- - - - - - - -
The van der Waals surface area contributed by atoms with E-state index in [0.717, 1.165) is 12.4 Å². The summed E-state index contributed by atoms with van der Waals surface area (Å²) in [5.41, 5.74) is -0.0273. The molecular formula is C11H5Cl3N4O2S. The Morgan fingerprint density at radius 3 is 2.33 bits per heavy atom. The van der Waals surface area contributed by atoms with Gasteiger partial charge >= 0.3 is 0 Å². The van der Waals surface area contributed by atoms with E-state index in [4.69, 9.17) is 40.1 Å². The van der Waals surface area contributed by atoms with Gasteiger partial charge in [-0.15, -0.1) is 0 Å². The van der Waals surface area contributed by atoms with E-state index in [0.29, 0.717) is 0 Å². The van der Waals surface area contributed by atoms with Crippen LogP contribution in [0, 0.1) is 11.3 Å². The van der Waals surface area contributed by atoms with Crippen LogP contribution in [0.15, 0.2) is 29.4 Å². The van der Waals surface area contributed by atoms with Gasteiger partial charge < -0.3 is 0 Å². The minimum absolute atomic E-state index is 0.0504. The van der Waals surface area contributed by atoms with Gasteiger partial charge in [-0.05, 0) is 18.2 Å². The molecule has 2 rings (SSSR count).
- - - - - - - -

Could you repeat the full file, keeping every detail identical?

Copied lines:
The van der Waals surface area contributed by atoms with E-state index in [0.717, 1.165) is 12.4 Å². The summed E-state index contributed by atoms with van der Waals surface area (Å²) in [5.41, 5.74) is -0.0273. The molecular formula is C11H5Cl3N4O2S. The Morgan fingerprint density at radius 3 is 2.33 bits per heavy atom. The van der Waals surface area contributed by atoms with Gasteiger partial charge >= 0.3 is 0 Å². The van der Waals surface area contributed by atoms with E-state index in [4.69, 9.17) is 40.1 Å². The van der Waals surface area contributed by atoms with Gasteiger partial charge in [-0.15, -0.1) is 0 Å². The van der Waals surface area contributed by atoms with E-state index in [0.29, 0.717) is 0 Å². The van der Waals surface area contributed by atoms with Crippen LogP contribution in [0, 0.1) is 11.3 Å². The van der Waals surface area contributed by atoms with Crippen LogP contribution in [0.15, 0.2) is 29.4 Å². The van der Waals surface area contributed by atoms with Gasteiger partial charge < -0.3 is 0 Å². The minimum absolute atomic E-state index is 0.0504. The van der Waals surface area contributed by atoms with Gasteiger partial charge in [-0.05, 0) is 18.2 Å². The molecule has 2 rings (SSSR count).